Monday, November 29, 2010

14. Find the cojones to converse, however crappily, in Spanish.

In case you're wondering how I'm doing with this number on my list, let me give you an update:

  • Not much progress on finding the cojones to converse. 
  • But doing spectacularly well at keeping my Spanish at a crappy level.
I have spent a considerable amount of my life studying the Spanish language. Not actually learning it, mind you—just taking classes for it. Much of my youth was spent studying conjugation at the required Spanish classes at Poveda Learning Centre, but all I have to show for it are the Catholic prayers we recited ad nauseum. I did the requisite foreign language units in college but didn't really learn anything I didn't already know. Now I've gone through five semesters ... and while I've definitely learned more this time compared to all those wasted years in elementary and high school, I am still quite pathetic at it. I somehow squeaked by all the way to Level 5 but I have a feeling my sad effort at today's written exam will have me repeating a semester.

All this time spent studying and I still can't carry on a conversation. I need to to figure out a more effective way to learn Spanish. Suggestions?


Friday, November 26, 2010

Calling All Listomaniacs!

Over the past few months, I've received links to very cool bucket lists made by readers and other carpe diem-ers out there. Today, while procrastinating from studying for my Spanish finals, I discovered a cool widget called Simply Linked that allows people to add their own links to my page without having to rely on my goldfish memory. So if you have an ongoing bucket list-kicking project, please click here and add in your link. Alternatively, you can navigate your way to this page by clicking on the Features tab above and selecting Listomania.

¡Muchas gracias!


Thursday, November 25, 2010

What I'm thankful for ...

Thanksgiving last year was a very difficult time in my life. The life that I had spent the last three years building had just shattered to pieces. I felt hollow inside, aimless and alone.

The memory of that desolate time makes me that much more thankful for the life that I have today. The most simple and yet stunning revelation I've had over the last year is that even though I am single, I am the farthest thing from alone. I have a wonderful family that has loved me unconditionally whether I'm being brilliant or terribly irrational. And I have been truly blessed to have a life full of the greatest friends one can hope for. When you spend a year being "single" and yet always have someone amazing to share a cold beer, indulgent meal, extraordinary experience, revelatory conversation, free-for-all night of dancing, hours-long run, eye-opening road trip, or chill day of surfing with ... it truly restores your self-worth. It makes you feel that you are a person worth knowing, worth spending time with, and worth loving.

So to all of you who have been with me through this amazing year, whether physically or simply giving your support from miles away, thank you. You have helped me to pick up the pieces and rebuild myself into a stronger, happier and hopefully better person than I have ever been.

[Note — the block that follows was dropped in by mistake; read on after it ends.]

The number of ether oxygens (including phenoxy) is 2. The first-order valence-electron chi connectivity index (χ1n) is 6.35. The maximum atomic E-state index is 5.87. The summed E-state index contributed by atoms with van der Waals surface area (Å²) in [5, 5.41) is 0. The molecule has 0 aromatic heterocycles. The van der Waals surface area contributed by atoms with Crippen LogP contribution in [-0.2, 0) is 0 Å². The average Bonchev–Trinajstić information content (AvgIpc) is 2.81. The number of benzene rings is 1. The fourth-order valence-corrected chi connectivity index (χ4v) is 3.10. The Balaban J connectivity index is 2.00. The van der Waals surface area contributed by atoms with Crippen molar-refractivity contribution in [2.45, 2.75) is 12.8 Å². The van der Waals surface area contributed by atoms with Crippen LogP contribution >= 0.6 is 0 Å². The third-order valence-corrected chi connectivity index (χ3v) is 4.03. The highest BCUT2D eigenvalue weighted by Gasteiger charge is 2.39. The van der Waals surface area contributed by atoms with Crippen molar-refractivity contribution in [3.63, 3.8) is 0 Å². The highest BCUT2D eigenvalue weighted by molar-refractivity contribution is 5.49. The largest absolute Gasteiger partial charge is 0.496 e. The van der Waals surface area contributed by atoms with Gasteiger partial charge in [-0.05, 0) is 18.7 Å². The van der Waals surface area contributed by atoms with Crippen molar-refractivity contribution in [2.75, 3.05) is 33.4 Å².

Thank you all for making life a privilege to live.


Tuesday, November 23, 2010

Well hello darling ...

I had such high hopes that I would spend the night studying diligently for my Spanish finals next week. But Amazon had other plans for me. Look what arrived in the mail today ...
This, dear friends, is the required reading material for my upcoming introduction to burlesque with Ms. Jo "Boobs" Weldon. She's the headmistress of the New York School of Burlesque and the lady who gave Blair Waldorf these baby vamp moves. The book contains everything from tutorials on classic burlesque moves and how to make your own pasties to developing your act and coming up with a gimmick. I can't wait to dig into my new bedside reading material ...
... and I can't wait to give it a whirl! December 12, come quicker!!!


Wednesday, November 17, 2010

The Art of the Teese

Ten days after crossing off a big challenge on my 30 Before 30 list, the inevitable question comes up: What next?

I think it's time to tackle burlesque.

From the moment I saw my first burlesque show, I've been fascinated with this coquettish performance art. I remember coming to burlesque night in Galapagos Art Space in Williamsburg a few years ago and just being enthralled. The performers came in all shapes and sizes—shapes and sizes that perhaps would not be a casting director for Baywatch's definition of sexy. But every flick of the hip, every tug on a silk glove just oozed with sensuality—and yet, never vulgarity. Since then, I've sworn I would take a lesson (or ten) from these unapologetically sensual women. Thanks to my list, I've gotten that much needed push to just go and do it. So I've booked a 6-hour intensive class with The New York School of Burlesque next month, and I am beyond excited! I don't really know what I'm ever going to do with what I'll learn. I was a dancer for many years and a ham my entire life, but I don't know that baring it all (save for a few feathers and a couple of sparkly pasties) to the public is really my thing. What I'm more interested in is embracing the sensuality that every woman is born with but for some reason feels she has to quell. The older I get, however, the more I believe that there's really no reason for women to keep downplaying their femininity. There's a sense of power that comes with embracing what it means to be a woman. Just take a look at Dita Von Teese, who has parlayed her overwhelming feminine wiles into one very lucrative brand.